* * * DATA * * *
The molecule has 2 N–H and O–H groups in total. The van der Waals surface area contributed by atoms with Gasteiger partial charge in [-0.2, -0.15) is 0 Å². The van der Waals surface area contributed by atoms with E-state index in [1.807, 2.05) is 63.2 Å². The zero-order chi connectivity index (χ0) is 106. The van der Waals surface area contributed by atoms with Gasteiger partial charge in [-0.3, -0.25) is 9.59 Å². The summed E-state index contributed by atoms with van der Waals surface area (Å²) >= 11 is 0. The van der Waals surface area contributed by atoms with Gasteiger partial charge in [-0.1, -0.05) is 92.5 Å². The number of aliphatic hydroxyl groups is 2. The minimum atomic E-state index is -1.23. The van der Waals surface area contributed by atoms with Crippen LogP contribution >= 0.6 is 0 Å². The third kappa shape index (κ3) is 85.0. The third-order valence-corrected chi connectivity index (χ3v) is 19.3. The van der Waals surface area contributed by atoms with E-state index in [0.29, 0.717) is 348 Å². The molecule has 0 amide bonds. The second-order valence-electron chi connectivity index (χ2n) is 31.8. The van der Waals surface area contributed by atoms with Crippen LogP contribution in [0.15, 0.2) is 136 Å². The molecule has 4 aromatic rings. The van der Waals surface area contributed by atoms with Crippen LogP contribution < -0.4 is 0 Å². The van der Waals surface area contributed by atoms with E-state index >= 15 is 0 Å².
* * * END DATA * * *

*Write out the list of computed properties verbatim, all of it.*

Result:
The molecule has 2 N–H and O–H groups in total. The van der Waals surface area contributed by atoms with Gasteiger partial charge in [-0.2, -0.15) is 0 Å². The van der Waals surface area contributed by atoms with E-state index in [1.807, 2.05) is 63.2 Å². The zero-order chi connectivity index (χ0) is 106. The van der Waals surface area contributed by atoms with Gasteiger partial charge in [-0.3, -0.25) is 9.59 Å². The summed E-state index contributed by atoms with van der Waals surface area (Å²) >= 11 is 0. The van der Waals surface area contributed by atoms with Gasteiger partial charge in [-0.1, -0.05) is 92.5 Å². The number of aliphatic hydroxyl groups is 2. The minimum atomic E-state index is -1.23. The van der Waals surface area contributed by atoms with Crippen LogP contribution >= 0.6 is 0 Å². The third kappa shape index (κ3) is 85.0. The third-order valence-corrected chi connectivity index (χ3v) is 19.3. The van der Waals surface area contributed by atoms with E-state index in [0.29, 0.717) is 348 Å². The molecule has 0 amide bonds. The second-order valence-electron chi connectivity index (χ2n) is 31.8. The van der Waals surface area contributed by atoms with Crippen LogP contribution in [0.15, 0.2) is 136 Å². The molecule has 4 aromatic rings. The van der Waals surface area contributed by atoms with Crippen LogP contribution < -0.4 is 0 Å². The van der Waals surface area contributed by atoms with E-state index >= 15 is 0 Å².